The current status and future directions of myxoma virus, a master in immune evasion
1 Department of Virology, Parasitology and Immunology, Faculty of Veterinary Medicine, Ghent University, Salisburylaan 133, B-9820 Merelbeke, Belgium
2 Department of Molecular Genetics and Microbiology, University of Florida College of Medicine, 1600 SW Archer Rd, P.O. Box 100266, Gainesville, FL 32610, USA
3 Department of Pathology, Bacteriology and Poultry diseases, Faculty of Veterinary Medicine, Ghent University, Salisburylaan 133, B-9820 Merelbeke, Belgium
4 Department of Comparative Physiology and Biometrics, Faculty of Veterinary Medicine, Ghent University, Salisburylaan 133, B-9820 Merelbeke, Belgium
Veterinary Research 2011, 42:76 doi:10.1186/1297-9716-42-76Published: 9 June 2011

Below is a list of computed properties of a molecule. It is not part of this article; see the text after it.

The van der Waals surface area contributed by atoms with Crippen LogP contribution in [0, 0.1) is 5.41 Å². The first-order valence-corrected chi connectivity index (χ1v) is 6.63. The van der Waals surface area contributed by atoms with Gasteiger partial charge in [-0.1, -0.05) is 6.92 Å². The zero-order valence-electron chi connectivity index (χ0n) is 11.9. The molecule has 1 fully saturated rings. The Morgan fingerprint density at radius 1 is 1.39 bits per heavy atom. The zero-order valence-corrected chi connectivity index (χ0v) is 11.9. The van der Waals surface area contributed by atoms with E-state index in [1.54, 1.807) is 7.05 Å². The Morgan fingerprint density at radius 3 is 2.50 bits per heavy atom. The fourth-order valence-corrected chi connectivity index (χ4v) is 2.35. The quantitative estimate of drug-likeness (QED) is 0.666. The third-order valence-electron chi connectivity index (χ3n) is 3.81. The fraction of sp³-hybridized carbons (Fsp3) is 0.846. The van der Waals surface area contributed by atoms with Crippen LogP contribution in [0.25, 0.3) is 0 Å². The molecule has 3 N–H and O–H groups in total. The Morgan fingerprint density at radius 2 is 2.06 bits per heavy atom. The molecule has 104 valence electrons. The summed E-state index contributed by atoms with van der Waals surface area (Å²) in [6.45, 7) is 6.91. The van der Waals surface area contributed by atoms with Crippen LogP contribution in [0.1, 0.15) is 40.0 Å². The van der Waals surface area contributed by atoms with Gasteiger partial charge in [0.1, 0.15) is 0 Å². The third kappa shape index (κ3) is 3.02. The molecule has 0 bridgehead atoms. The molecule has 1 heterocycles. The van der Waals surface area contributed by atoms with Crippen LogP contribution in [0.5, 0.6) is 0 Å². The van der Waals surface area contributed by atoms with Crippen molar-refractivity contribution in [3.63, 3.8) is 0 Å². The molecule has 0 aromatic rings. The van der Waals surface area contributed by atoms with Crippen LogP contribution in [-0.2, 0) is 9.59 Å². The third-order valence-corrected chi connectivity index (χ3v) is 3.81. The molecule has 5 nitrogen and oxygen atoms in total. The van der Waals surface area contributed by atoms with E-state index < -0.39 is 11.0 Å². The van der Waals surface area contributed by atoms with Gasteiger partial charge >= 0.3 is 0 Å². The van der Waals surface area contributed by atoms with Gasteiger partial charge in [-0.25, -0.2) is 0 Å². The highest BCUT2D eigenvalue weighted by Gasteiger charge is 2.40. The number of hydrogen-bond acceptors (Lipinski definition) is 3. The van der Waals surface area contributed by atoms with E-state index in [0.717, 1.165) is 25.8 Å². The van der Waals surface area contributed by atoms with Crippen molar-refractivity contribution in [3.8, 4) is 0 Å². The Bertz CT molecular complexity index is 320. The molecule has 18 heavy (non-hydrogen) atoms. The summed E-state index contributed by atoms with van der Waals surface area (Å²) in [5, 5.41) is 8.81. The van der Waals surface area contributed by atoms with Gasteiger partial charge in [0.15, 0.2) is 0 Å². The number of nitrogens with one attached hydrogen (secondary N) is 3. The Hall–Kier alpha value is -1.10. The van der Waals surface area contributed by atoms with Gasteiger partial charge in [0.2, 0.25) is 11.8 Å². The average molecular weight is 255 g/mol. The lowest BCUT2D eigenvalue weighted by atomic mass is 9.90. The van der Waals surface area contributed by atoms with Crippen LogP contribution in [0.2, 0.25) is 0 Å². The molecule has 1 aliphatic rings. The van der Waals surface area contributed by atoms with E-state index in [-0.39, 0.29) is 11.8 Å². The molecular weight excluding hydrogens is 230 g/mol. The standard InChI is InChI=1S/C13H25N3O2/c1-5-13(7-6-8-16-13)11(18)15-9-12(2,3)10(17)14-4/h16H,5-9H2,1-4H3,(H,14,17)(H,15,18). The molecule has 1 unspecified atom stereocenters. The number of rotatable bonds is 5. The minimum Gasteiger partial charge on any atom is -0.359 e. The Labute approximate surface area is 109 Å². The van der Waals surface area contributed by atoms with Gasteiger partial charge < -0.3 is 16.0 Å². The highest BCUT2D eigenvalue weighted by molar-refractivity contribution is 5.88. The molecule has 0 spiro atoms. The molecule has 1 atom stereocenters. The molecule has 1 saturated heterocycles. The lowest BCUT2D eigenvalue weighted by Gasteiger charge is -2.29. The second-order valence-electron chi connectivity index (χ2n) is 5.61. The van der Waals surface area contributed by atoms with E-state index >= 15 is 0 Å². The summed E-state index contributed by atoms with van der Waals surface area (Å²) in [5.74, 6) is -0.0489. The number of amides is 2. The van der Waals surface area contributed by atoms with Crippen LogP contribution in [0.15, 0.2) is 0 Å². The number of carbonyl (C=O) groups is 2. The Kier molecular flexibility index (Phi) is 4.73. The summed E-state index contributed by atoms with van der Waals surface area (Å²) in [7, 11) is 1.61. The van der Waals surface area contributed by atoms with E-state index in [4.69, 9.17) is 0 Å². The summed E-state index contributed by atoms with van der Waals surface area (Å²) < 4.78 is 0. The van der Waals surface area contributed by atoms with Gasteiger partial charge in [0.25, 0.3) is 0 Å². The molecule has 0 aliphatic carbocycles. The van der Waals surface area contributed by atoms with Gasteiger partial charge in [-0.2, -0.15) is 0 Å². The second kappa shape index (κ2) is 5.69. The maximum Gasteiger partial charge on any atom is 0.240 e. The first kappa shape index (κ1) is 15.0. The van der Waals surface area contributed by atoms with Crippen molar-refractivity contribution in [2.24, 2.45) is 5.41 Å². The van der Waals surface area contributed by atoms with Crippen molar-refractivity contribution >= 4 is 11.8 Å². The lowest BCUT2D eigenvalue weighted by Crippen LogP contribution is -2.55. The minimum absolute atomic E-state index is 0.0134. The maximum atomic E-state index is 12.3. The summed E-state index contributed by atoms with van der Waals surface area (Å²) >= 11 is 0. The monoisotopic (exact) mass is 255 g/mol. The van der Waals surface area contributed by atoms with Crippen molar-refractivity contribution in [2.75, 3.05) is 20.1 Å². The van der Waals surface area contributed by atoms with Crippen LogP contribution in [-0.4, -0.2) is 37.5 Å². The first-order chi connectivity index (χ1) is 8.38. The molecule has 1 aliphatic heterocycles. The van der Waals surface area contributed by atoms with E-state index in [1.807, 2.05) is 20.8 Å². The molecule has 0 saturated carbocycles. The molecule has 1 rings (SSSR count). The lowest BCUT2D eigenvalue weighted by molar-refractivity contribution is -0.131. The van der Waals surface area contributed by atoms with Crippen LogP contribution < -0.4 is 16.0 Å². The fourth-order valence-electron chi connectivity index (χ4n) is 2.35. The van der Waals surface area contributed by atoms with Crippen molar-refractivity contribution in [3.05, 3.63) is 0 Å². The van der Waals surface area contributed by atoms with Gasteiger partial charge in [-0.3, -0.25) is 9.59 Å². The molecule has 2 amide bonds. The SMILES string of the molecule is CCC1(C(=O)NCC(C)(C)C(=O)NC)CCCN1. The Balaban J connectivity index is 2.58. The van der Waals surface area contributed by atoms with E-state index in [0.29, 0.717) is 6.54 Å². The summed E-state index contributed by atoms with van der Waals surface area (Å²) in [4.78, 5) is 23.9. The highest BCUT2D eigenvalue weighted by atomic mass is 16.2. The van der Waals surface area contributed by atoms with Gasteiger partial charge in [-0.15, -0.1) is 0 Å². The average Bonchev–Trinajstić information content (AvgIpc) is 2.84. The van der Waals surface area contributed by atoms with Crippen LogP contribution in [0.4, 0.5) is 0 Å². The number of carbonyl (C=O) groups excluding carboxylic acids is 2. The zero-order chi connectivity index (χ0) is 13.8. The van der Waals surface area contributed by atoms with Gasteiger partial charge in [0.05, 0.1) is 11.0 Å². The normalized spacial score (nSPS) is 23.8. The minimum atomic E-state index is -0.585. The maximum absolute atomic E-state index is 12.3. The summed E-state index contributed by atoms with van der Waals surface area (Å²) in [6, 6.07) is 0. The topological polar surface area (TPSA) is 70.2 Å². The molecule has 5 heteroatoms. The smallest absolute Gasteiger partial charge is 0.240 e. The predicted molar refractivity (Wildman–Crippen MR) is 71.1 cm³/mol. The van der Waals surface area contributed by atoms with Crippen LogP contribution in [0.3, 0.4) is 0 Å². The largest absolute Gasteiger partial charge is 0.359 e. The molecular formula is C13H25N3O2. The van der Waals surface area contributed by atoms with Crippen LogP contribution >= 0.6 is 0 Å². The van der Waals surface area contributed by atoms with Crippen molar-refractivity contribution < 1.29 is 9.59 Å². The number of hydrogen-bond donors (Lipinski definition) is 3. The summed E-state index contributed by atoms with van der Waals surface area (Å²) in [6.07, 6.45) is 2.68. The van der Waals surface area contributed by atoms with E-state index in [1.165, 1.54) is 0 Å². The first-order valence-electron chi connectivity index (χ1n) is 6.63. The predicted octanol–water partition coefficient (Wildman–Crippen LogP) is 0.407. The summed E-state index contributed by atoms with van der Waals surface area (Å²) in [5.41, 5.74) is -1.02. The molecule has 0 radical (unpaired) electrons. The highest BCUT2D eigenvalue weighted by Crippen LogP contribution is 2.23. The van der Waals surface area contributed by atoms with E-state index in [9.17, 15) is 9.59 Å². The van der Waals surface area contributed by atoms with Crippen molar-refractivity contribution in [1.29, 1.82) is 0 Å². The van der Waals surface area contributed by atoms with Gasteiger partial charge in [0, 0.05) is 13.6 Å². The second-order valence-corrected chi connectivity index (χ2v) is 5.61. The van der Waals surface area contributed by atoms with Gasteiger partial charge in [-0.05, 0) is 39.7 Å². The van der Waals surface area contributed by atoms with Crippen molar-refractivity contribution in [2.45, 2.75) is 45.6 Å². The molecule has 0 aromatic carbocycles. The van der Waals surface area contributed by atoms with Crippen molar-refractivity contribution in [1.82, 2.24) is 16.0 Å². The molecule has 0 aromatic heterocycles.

Myxoma virus (MYXV) gained importance throughout the twentieth century because of the use of the highly virulent Standard Laboratory Strain (SLS) by the Australian government in the attempt to control the feral Australian population of Oryctolagus cuniculus (European rabbit) and the subsequent illegal release of MYXV in Europe. In the European rabbit, MYXV causes a disease with an exceedingly high mortality rate, named myxomatosis, which is passively transmitted by biting arthropod vectors. MYXV still has a great impact on European rabbit populations around the world. In contrast, only a single cutaneous lesion, restricted to the point of inoculation, is seen in its natural long-term host, the South-American Sylvilagus brasiliensis and the North-American S. Bachmani. Apart from being detrimental for European rabbits, however, MYXV has also become of interest in human medicine in the last two decades for two reasons. Firstly, due to the strong immune suppressing effects of certain MYXV proteins, several secreted virus-encoded immunomodulators (e.g. Serp-1) are being developed to treat systemic inflammatory syndromes such as cardiovascular disease in humans. Secondly, due to the inherent ability of MYXV to infect a broad spectrum of human cancer cells, the live virus is also being developed as an oncolytic virotherapeutic to treat human cancer. In this review, an update will be given on the current status of MYXV in rabbits as well as its potential in human medicine in the twenty-first century.